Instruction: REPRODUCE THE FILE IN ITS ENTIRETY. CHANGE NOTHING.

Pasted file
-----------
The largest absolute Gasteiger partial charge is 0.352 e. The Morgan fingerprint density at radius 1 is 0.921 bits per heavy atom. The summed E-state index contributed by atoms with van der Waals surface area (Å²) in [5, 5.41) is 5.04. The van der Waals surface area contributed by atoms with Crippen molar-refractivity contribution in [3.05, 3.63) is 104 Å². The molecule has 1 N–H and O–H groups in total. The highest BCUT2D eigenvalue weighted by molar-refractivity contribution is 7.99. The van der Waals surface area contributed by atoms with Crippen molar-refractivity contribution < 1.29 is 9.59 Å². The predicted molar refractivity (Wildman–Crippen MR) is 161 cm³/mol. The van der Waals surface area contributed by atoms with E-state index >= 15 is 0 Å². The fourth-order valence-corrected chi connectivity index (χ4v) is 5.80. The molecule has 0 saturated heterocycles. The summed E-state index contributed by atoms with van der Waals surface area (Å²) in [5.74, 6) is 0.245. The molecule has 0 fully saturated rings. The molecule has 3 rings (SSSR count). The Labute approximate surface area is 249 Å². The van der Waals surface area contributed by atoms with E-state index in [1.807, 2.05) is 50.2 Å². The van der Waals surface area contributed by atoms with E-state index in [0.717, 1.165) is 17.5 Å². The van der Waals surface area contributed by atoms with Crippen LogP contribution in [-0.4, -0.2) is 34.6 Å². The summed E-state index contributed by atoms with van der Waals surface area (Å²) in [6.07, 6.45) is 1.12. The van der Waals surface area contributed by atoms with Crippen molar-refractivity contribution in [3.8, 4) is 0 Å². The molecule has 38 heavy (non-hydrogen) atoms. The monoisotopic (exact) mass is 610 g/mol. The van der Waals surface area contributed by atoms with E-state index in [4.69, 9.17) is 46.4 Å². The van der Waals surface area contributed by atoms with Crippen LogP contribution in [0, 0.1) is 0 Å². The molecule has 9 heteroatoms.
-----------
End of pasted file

The largest absolute Gasteiger partial charge is 0.352 e. The Morgan fingerprint density at radius 1 is 0.921 bits per heavy atom. The summed E-state index contributed by atoms with van der Waals surface area (Å²) in [5, 5.41) is 5.04. The van der Waals surface area contributed by atoms with Crippen molar-refractivity contribution in [3.05, 3.63) is 104 Å². The molecule has 1 N–H and O–H groups in total. The highest BCUT2D eigenvalue weighted by molar-refractivity contribution is 7.99. The van der Waals surface area contributed by atoms with Crippen molar-refractivity contribution < 1.29 is 9.59 Å². The predicted molar refractivity (Wildman–Crippen MR) is 161 cm³/mol. The van der Waals surface area contributed by atoms with E-state index >= 15 is 0 Å². The fourth-order valence-corrected chi connectivity index (χ4v) is 5.80. The molecule has 0 saturated heterocycles. The summed E-state index contributed by atoms with van der Waals surface area (Å²) in [5.74, 6) is 0.245. The molecule has 0 fully saturated rings. The molecule has 3 rings (SSSR count). The Labute approximate surface area is 249 Å². The van der Waals surface area contributed by atoms with E-state index in [1.807, 2.05) is 50.2 Å². The van der Waals surface area contributed by atoms with E-state index in [0.717, 1.165) is 17.5 Å². The van der Waals surface area contributed by atoms with Crippen LogP contribution in [-0.4, -0.2) is 34.6 Å². The summed E-state index contributed by atoms with van der Waals surface area (Å²) in [6.07, 6.45) is 1.12. The van der Waals surface area contributed by atoms with Crippen molar-refractivity contribution in [3.8, 4) is 0 Å². The molecule has 38 heavy (non-hydrogen) atoms. The monoisotopic (exact) mass is 610 g/mol. The van der Waals surface area contributed by atoms with E-state index in [4.69, 9.17) is 46.4 Å². The van der Waals surface area contributed by atoms with Crippen LogP contribution in [0, 0.1) is 0 Å². The molecule has 9 heteroatoms.